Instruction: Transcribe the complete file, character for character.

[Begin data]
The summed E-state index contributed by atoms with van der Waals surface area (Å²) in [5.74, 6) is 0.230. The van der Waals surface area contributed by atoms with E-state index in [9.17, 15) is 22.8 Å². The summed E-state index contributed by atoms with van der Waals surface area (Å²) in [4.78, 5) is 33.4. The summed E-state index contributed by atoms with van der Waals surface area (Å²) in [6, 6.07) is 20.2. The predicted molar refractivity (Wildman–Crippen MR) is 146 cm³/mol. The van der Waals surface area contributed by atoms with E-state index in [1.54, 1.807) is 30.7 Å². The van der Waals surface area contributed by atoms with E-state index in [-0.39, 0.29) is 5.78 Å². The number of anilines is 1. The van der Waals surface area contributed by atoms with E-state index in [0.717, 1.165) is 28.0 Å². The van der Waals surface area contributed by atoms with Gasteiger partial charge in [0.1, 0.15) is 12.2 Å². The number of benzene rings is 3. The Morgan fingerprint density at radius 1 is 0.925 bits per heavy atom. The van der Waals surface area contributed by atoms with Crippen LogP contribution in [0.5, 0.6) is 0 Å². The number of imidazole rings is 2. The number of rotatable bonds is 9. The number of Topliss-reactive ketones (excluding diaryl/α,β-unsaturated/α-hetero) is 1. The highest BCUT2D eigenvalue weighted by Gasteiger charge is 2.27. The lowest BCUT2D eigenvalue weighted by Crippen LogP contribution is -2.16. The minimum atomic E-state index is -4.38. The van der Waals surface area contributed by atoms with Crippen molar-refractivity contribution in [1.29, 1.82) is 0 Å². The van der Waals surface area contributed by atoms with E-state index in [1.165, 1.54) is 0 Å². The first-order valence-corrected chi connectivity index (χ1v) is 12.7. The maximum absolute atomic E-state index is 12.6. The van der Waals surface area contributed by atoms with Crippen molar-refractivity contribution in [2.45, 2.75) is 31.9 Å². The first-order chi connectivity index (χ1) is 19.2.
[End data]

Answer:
The summed E-state index contributed by atoms with van der Waals surface area (Å²) in [5.74, 6) is 0.230. The van der Waals surface area contributed by atoms with E-state index in [9.17, 15) is 22.8 Å². The summed E-state index contributed by atoms with van der Waals surface area (Å²) in [4.78, 5) is 33.4. The summed E-state index contributed by atoms with van der Waals surface area (Å²) in [6, 6.07) is 20.2. The predicted molar refractivity (Wildman–Crippen MR) is 146 cm³/mol. The van der Waals surface area contributed by atoms with E-state index in [1.54, 1.807) is 30.7 Å². The van der Waals surface area contributed by atoms with E-state index in [-0.39, 0.29) is 5.78 Å². The number of anilines is 1. The van der Waals surface area contributed by atoms with E-state index in [0.717, 1.165) is 28.0 Å². The van der Waals surface area contributed by atoms with Gasteiger partial charge in [0.1, 0.15) is 12.2 Å². The number of benzene rings is 3. The Morgan fingerprint density at radius 1 is 0.925 bits per heavy atom. The van der Waals surface area contributed by atoms with Crippen LogP contribution in [0.5, 0.6) is 0 Å². The number of imidazole rings is 2. The number of rotatable bonds is 9. The number of Topliss-reactive ketones (excluding diaryl/α,β-unsaturated/α-hetero) is 1. The highest BCUT2D eigenvalue weighted by Gasteiger charge is 2.27. The lowest BCUT2D eigenvalue weighted by Crippen LogP contribution is -2.16. The minimum atomic E-state index is -4.38. The van der Waals surface area contributed by atoms with Crippen molar-refractivity contribution in [1.29, 1.82) is 0 Å². The van der Waals surface area contributed by atoms with E-state index in [1.165, 1.54) is 0 Å². The first-order valence-corrected chi connectivity index (χ1v) is 12.7. The maximum absolute atomic E-state index is 12.6. The van der Waals surface area contributed by atoms with Crippen molar-refractivity contribution in [2.45, 2.75) is 31.9 Å². The first-order chi connectivity index (χ1) is 19.2.